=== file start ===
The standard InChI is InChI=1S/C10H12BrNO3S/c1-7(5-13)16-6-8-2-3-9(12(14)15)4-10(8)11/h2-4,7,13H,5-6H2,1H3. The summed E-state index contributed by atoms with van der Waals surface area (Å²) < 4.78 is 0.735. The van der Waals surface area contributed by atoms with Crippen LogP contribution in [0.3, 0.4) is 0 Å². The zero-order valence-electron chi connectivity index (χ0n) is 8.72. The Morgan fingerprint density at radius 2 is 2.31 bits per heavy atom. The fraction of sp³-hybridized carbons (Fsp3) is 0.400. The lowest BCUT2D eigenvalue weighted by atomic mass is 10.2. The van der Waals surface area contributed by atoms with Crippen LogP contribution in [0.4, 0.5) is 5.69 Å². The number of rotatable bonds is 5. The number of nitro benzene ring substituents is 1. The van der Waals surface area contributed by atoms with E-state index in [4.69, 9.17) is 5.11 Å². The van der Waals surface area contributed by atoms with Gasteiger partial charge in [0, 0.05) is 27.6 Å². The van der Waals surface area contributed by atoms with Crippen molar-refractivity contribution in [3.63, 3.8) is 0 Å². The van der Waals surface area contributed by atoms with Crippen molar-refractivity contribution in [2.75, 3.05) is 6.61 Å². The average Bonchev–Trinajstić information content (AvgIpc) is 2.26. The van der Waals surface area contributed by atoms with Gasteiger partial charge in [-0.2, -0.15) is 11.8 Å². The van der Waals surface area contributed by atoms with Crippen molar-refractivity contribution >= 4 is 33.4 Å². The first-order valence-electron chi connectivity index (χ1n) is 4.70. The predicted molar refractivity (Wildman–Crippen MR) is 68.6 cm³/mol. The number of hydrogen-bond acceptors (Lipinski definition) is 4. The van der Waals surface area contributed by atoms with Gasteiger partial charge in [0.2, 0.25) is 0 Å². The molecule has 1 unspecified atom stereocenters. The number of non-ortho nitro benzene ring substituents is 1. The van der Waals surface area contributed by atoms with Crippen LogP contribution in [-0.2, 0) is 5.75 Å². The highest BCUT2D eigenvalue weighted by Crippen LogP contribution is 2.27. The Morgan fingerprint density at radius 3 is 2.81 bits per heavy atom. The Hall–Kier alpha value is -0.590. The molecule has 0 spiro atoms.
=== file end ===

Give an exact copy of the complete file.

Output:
The standard InChI is InChI=1S/C10H12BrNO3S/c1-7(5-13)16-6-8-2-3-9(12(14)15)4-10(8)11/h2-4,7,13H,5-6H2,1H3. The summed E-state index contributed by atoms with van der Waals surface area (Å²) < 4.78 is 0.735. The van der Waals surface area contributed by atoms with Crippen LogP contribution in [0.3, 0.4) is 0 Å². The zero-order valence-electron chi connectivity index (χ0n) is 8.72. The Morgan fingerprint density at radius 2 is 2.31 bits per heavy atom. The fraction of sp³-hybridized carbons (Fsp3) is 0.400. The lowest BCUT2D eigenvalue weighted by atomic mass is 10.2. The van der Waals surface area contributed by atoms with Crippen LogP contribution in [0.4, 0.5) is 5.69 Å². The number of rotatable bonds is 5. The number of nitro benzene ring substituents is 1. The van der Waals surface area contributed by atoms with E-state index in [4.69, 9.17) is 5.11 Å². The van der Waals surface area contributed by atoms with Gasteiger partial charge in [0, 0.05) is 27.6 Å². The van der Waals surface area contributed by atoms with Crippen molar-refractivity contribution in [3.63, 3.8) is 0 Å². The van der Waals surface area contributed by atoms with Crippen molar-refractivity contribution in [2.75, 3.05) is 6.61 Å². The average Bonchev–Trinajstić information content (AvgIpc) is 2.26. The van der Waals surface area contributed by atoms with Gasteiger partial charge in [-0.2, -0.15) is 11.8 Å². The van der Waals surface area contributed by atoms with Crippen molar-refractivity contribution >= 4 is 33.4 Å². The first-order valence-electron chi connectivity index (χ1n) is 4.70. The predicted molar refractivity (Wildman–Crippen MR) is 68.6 cm³/mol. The number of hydrogen-bond acceptors (Lipinski definition) is 4. The van der Waals surface area contributed by atoms with Gasteiger partial charge in [0.2, 0.25) is 0 Å². The molecule has 1 unspecified atom stereocenters. The number of non-ortho nitro benzene ring substituents is 1. The van der Waals surface area contributed by atoms with Crippen LogP contribution in [-0.2, 0) is 5.75 Å². The highest BCUT2D eigenvalue weighted by Crippen LogP contribution is 2.27. The Morgan fingerprint density at radius 3 is 2.81 bits per heavy atom. The Hall–Kier alpha value is -0.590. The molecule has 0 spiro atoms.